Document Detail

Adaptation of joint flexibility during a reach-to-grasp movement.
MedLine Citation:
PMID:  19799170     Owner:  NLM     Status:  MEDLINE    
In the presence of motor redundancy, recent studies have shown that goal equivalent configurations of the body segments might be used by the central nervous system (CNS) instead of stereotypical movement patterns. In particular, some authors have shown that the CNS might choose a subset of joint configurations (termed the uncontrolled manifold or UCM) such that variability (goal equivalent variance or GEV) in this subset does not affect the value of a particular performance variable while variability in the orthogonal subset ORT (non-goal equivalent variance or NGEV) does. This hypothesis has been used successfully to test whether specific performance variables such as endpoint trajectory or segment global orientation are stabilized by the CNS or to study the influence of constraints on the organization of the movement. Few studies have examined the redundancy problem when considering obstacle avoidance during a grasping task. Indeed, the majority of the works on this topic considers non redundant arm models or do not take into account the movement variability. In the present work, we sought to study the coordination of the trunk and the arm during a reaching task involving an obstacle and to test whether such a spatial constraint in extrinsic space may induce particular adaptations in term of joint flexibility when considering the shoulder, elbow, and wrist joint center positions. In this framework, the upper limb three-dimensional kinematics was recorded. From the calculated joint angles, the variability in joint space related to the three joint center positions was computed and decomposed into GEV and NGEV. In agreement with the UCM hypothesis, results showed higher values of GEV than NGEV for all the experimental conditions. The main finding of the study is that joints' synergy is strengthened for the stabilization of the elbow joint center position during the late phases of the movement. This strengthening seems to be due mainly to an increase of GEV. Therefore, our results suggest that an increase of joint flexibility may be a mechanism by which the CNS takes into account a spatial constraint in extrinsic space represented by an obstacle.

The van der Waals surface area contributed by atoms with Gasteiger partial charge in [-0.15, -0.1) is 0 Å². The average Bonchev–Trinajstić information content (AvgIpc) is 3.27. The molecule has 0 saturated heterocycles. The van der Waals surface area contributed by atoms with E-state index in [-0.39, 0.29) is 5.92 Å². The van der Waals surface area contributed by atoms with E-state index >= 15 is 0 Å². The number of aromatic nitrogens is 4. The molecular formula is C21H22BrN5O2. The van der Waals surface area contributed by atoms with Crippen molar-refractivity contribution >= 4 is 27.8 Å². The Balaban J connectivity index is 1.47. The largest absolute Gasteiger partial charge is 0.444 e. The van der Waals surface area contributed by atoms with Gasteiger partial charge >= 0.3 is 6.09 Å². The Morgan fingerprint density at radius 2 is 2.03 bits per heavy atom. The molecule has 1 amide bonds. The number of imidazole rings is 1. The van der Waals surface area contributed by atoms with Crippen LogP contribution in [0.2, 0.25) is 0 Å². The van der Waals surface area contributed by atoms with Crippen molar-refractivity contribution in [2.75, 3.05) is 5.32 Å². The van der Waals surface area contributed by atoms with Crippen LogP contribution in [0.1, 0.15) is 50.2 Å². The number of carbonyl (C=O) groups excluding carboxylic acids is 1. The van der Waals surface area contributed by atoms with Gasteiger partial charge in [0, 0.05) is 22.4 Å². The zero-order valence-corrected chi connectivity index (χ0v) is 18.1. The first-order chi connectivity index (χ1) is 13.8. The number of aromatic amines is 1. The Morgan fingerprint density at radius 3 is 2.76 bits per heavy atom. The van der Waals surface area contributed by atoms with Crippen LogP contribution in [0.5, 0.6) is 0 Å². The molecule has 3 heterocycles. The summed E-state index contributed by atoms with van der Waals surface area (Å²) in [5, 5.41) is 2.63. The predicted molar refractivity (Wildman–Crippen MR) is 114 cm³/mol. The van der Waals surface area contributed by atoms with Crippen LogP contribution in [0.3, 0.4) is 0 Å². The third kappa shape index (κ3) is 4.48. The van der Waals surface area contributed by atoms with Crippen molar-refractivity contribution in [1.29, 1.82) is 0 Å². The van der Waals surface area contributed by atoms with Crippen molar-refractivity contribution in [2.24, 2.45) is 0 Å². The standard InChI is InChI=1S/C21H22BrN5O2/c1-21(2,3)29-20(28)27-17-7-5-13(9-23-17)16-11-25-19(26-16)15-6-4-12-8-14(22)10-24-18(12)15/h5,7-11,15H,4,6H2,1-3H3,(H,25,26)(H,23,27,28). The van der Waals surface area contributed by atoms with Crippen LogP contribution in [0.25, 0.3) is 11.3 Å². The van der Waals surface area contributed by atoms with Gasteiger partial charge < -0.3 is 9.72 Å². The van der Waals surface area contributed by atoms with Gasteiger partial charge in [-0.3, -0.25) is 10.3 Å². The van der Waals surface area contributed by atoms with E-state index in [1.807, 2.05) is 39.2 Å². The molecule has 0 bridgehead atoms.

Julien Jacquier-Bret; Nasser Rezzoug; Philippe Gorce
Publication Detail:
Type:  Journal Article; Research Support, Non-U.S. Gov't    
Journal Detail:
Title:  Motor control     Volume:  13     ISSN:  1087-1640     ISO Abbreviation:  Motor Control     Publication Date:  2009 Jul 
Date Detail:
Created Date:  2009-10-05     Completed Date:  2009-12-01     Revised Date:  -    
Medline Journal Info:
Nlm Unique ID:  9706297     Medline TA:  Motor Control     Country:  United States    
Other Details:
Languages:  eng     Pagination:  342-61     Citation Subset:  IM    
HandiBio, Université du Sud, Toulon, 83957 La Garde, France.
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MeSH Terms
Arm / physiology*
Elbow Joint / physiology*
Hand Strength / physiology
Motor Activity / physiology*
Posture / physiology
Range of Motion, Articular / physiology*
Shoulder Joint / physiology*
Task Performance and Analysis
Wrist Joint / physiology*

From MEDLINE®/PubMed®, a database of the U.S. National Library of Medicine

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